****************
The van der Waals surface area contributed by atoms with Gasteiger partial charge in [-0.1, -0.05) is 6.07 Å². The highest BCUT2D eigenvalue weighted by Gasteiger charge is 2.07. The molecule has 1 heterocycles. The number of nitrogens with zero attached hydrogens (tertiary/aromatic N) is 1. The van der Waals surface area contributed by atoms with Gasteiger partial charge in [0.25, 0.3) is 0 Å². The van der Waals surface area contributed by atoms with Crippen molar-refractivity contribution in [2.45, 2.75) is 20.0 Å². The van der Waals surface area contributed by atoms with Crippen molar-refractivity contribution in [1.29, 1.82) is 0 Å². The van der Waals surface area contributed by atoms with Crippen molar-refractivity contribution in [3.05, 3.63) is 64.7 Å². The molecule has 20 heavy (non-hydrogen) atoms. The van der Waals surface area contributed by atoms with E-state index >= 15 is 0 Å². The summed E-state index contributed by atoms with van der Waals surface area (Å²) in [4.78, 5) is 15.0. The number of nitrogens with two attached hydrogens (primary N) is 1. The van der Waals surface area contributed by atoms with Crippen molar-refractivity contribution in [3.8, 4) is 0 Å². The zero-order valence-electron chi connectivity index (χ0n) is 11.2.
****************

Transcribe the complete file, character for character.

The van der Waals surface area contributed by atoms with Gasteiger partial charge in [-0.1, -0.05) is 6.07 Å². The highest BCUT2D eigenvalue weighted by Gasteiger charge is 2.07. The molecule has 1 heterocycles. The number of nitrogens with zero attached hydrogens (tertiary/aromatic N) is 1. The van der Waals surface area contributed by atoms with Gasteiger partial charge in [0.25, 0.3) is 0 Å². The van der Waals surface area contributed by atoms with Crippen molar-refractivity contribution in [2.45, 2.75) is 20.0 Å². The van der Waals surface area contributed by atoms with Crippen molar-refractivity contribution in [1.29, 1.82) is 0 Å². The van der Waals surface area contributed by atoms with Crippen molar-refractivity contribution in [3.05, 3.63) is 64.7 Å². The molecule has 20 heavy (non-hydrogen) atoms. The van der Waals surface area contributed by atoms with E-state index >= 15 is 0 Å². The summed E-state index contributed by atoms with van der Waals surface area (Å²) in [4.78, 5) is 15.0. The number of nitrogens with two attached hydrogens (primary N) is 1. The van der Waals surface area contributed by atoms with Crippen molar-refractivity contribution in [3.8, 4) is 0 Å². The zero-order valence-electron chi connectivity index (χ0n) is 11.2.